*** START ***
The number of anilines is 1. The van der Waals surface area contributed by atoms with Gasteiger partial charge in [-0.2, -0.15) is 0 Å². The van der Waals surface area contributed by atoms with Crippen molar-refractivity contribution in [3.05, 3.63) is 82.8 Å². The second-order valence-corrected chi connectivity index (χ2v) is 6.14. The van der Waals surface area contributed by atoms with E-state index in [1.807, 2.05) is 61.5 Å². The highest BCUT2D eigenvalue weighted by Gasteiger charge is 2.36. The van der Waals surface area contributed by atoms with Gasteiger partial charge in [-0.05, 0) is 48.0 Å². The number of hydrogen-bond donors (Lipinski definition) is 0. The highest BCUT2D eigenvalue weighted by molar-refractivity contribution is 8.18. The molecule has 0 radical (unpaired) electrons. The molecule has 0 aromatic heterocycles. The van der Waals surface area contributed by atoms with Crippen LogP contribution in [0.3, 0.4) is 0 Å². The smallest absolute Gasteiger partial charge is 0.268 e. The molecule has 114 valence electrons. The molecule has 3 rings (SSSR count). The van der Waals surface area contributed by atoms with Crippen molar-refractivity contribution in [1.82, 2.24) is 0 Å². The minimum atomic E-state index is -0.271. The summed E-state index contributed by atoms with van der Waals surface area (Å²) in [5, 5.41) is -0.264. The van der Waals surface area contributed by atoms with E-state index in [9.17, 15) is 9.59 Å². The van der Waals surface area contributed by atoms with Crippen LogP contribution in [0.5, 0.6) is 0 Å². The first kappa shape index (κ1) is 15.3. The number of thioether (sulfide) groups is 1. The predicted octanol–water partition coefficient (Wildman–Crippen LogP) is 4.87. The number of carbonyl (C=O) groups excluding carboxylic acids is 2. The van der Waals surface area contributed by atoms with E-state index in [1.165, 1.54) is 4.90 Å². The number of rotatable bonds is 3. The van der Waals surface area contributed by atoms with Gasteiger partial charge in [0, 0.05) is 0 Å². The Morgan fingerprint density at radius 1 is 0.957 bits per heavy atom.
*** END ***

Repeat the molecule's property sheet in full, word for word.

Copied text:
The number of anilines is 1. The van der Waals surface area contributed by atoms with Gasteiger partial charge in [-0.2, -0.15) is 0 Å². The van der Waals surface area contributed by atoms with Crippen molar-refractivity contribution in [3.05, 3.63) is 82.8 Å². The second-order valence-corrected chi connectivity index (χ2v) is 6.14. The van der Waals surface area contributed by atoms with E-state index in [1.807, 2.05) is 61.5 Å². The highest BCUT2D eigenvalue weighted by Gasteiger charge is 2.36. The van der Waals surface area contributed by atoms with Gasteiger partial charge in [-0.05, 0) is 48.0 Å². The number of hydrogen-bond donors (Lipinski definition) is 0. The highest BCUT2D eigenvalue weighted by molar-refractivity contribution is 8.18. The molecule has 0 radical (unpaired) electrons. The molecule has 0 aromatic heterocycles. The van der Waals surface area contributed by atoms with Crippen LogP contribution in [0.3, 0.4) is 0 Å². The smallest absolute Gasteiger partial charge is 0.268 e. The molecule has 114 valence electrons. The molecule has 3 rings (SSSR count). The van der Waals surface area contributed by atoms with Crippen molar-refractivity contribution in [1.82, 2.24) is 0 Å². The minimum atomic E-state index is -0.271. The summed E-state index contributed by atoms with van der Waals surface area (Å²) in [5, 5.41) is -0.264. The van der Waals surface area contributed by atoms with E-state index in [9.17, 15) is 9.59 Å². The van der Waals surface area contributed by atoms with Crippen LogP contribution in [0.5, 0.6) is 0 Å². The first kappa shape index (κ1) is 15.3. The number of thioether (sulfide) groups is 1. The predicted octanol–water partition coefficient (Wildman–Crippen LogP) is 4.87. The number of carbonyl (C=O) groups excluding carboxylic acids is 2. The van der Waals surface area contributed by atoms with E-state index in [1.165, 1.54) is 4.90 Å². The number of rotatable bonds is 3. The van der Waals surface area contributed by atoms with Gasteiger partial charge in [0, 0.05) is 0 Å². The Morgan fingerprint density at radius 1 is 0.957 bits per heavy atom.